Charting interactions between dolphins and people
Irish Dolphins - Interactions between dolphins and people.  Including Fungie the Dingle Dolphin
Home page
More about
sociable, solitary dolphins
Pictures of the dolphins
Latest news
Interesting links
Subscribe to our newsletter

Reaction to Boats

Dony preferred people to boats IRELAND 2001
Dony's reaction to boats was different from that of other solitary dolphins we have observed. He rode in the bow-wave of the island ferry boat and other fishing-type boats, but did not usually follow speed-boats and inflatables except when they were ferrying people slowly to shore. When he did follow these small boats though, he often had his nose very close to the propeller and his beak certainly bears the marks of too-close encounters. When the dolphin was interacting with a swimmer it was not possible for boat-users to distract him away by driving close and/or revving engines, as frequently happens with the Dingle dolphin.
When Dony first arrived in Baile na nGall the report was that he had followed a local fishing boat all the way from Carrigaholt in the Shannon estuary. We were sceptical of this at first as there were no previous records of such a long journey by a dolphin following a boat.

FRANCE 2001-2
However this now seems more probable, following the well-documented travels of ‘Georges’ in France – a dolphin we later showed to be Dony in another guise and who seems to have become even more keen on 'hitchhiking' boats over the intervening year. Reports from Cherbourg to La Rochelle speak of this dolphin following fishing boats from port to port and it is possible that this is how he arrived in England in March 2002.

During his stay in Weymouth, Dony was very interested in all kinds of small boats from canoes to RIBs and hard dive boats. He nosed and played with wooden paddles and stuck his beak, sides and back right into the moving propellers of outboard motors, with predictable consequences in terms of wounds and scars. One report spoke of him actually slowing a spinning prop, and another of him ‘beaching’ himself on the dive ramp of an inshore lifeboat. Several teams of conservation activists including British Divers Marine Life Rescue (BDMLR) members tried to encourage the dolphin out to sea, where they thought he would be safer than in the harbour, by giving him a ride out in their stern wave and then steaming back at full speed to leave him out there. This did not work, as he soon returned to the much more interesting activities going on inshore. Nevertheless a rival organisation, the ‘World Society for the Protection of Animals’ (WSPA) continued to believe that they could lure him to follow their boat back to France. However, they were wrong, and the dolphin left of his own accord after they had abandoned their attempt. Even friendly dolphins, it seems, only hitch rides from boats when they are going in the right direction!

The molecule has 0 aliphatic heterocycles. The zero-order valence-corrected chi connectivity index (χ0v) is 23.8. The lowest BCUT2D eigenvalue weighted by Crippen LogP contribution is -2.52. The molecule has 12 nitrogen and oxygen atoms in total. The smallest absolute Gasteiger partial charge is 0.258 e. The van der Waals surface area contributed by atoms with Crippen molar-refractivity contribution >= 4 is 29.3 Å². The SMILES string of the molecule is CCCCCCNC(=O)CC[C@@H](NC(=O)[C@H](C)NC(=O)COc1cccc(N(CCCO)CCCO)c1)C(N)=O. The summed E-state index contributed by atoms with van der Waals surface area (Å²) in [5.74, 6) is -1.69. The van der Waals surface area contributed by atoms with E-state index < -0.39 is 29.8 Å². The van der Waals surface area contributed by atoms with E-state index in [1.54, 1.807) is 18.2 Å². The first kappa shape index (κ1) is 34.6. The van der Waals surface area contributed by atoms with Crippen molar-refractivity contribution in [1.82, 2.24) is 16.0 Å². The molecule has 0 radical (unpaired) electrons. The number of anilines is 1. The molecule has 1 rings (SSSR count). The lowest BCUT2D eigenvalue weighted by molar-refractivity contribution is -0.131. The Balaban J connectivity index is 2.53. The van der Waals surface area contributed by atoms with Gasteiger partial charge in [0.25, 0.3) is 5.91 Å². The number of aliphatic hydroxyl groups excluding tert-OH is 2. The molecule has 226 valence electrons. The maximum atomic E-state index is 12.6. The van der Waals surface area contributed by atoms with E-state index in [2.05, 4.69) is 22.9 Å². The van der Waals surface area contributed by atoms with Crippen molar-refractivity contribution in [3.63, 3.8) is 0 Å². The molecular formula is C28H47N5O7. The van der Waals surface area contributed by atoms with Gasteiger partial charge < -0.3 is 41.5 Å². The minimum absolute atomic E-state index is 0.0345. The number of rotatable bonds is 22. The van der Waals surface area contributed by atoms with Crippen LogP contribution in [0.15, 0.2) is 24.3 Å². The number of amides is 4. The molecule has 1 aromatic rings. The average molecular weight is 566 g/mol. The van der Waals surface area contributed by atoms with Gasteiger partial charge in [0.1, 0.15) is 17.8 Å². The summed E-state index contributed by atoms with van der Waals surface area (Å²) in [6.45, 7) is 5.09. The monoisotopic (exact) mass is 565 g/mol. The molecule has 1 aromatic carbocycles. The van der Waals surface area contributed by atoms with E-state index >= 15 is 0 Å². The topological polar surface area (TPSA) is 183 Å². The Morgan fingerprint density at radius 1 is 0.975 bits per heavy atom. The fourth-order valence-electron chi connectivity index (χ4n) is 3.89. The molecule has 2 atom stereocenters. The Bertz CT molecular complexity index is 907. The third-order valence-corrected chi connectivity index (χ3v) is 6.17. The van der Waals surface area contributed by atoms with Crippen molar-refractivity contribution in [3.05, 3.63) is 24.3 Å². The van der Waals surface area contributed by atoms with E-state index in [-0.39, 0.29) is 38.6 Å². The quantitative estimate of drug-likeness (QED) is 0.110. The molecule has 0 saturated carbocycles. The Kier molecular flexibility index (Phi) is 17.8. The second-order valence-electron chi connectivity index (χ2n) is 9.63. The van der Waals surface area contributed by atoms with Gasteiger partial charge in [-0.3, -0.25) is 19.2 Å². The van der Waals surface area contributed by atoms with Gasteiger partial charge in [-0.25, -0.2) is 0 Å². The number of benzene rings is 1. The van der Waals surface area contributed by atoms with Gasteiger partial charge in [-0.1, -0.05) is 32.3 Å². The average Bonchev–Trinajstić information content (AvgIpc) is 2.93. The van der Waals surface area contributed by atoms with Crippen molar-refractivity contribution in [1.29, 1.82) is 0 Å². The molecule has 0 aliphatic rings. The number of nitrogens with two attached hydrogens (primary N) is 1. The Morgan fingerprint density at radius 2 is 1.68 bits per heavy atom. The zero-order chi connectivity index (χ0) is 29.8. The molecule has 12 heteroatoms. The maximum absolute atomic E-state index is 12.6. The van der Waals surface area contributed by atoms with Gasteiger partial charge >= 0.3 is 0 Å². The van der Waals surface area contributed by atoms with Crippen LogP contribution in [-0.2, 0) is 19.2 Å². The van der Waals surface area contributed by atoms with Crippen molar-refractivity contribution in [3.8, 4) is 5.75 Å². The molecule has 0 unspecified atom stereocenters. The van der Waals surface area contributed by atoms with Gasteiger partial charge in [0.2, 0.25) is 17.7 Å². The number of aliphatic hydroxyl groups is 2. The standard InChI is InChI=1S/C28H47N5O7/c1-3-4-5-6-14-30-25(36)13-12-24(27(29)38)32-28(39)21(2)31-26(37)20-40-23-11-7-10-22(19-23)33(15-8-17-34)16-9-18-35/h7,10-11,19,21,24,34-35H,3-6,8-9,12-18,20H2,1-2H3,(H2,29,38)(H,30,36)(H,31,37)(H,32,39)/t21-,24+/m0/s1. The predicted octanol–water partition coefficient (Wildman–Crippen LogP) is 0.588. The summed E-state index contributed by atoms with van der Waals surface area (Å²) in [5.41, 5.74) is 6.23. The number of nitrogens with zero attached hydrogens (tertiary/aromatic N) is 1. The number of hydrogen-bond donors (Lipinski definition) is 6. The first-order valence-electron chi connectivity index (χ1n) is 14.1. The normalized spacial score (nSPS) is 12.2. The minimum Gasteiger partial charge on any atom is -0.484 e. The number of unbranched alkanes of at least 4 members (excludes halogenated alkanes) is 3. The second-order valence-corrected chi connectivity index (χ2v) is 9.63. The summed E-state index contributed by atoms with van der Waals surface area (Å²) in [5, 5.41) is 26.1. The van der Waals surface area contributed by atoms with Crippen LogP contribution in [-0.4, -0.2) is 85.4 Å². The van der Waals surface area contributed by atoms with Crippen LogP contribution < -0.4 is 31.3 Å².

FRANCE 2003-7
During this period Dony was exposed to a huge variety of boats. He seemed to be as comfortable playing with a jet-ski as with a kayak (though the same can probably not be said for any observers in the water or on land!). His favourite kind of boat, though, was a ferry: one plying a regular route back and forwards fitted the bill perfectly. Examples included the service from Audierne to Ile de Sein and from Le Conquet to Ile de Stiff.

Again Dony was seen to follow yachts, speedboats, rowing boats, inshore rescue boats, fishing vessels, kayaks and jet-skis, all in the space of a few days. It was observed that he was biting at oars when around rowing boats. And he spent some hours following the Fowey to Megavissey ferry backwards and forwards (Cornwall).
Date Posted: 14/07/2001
Date Edited: 24/09/2007

Powered by WebPilot

© 2001-2007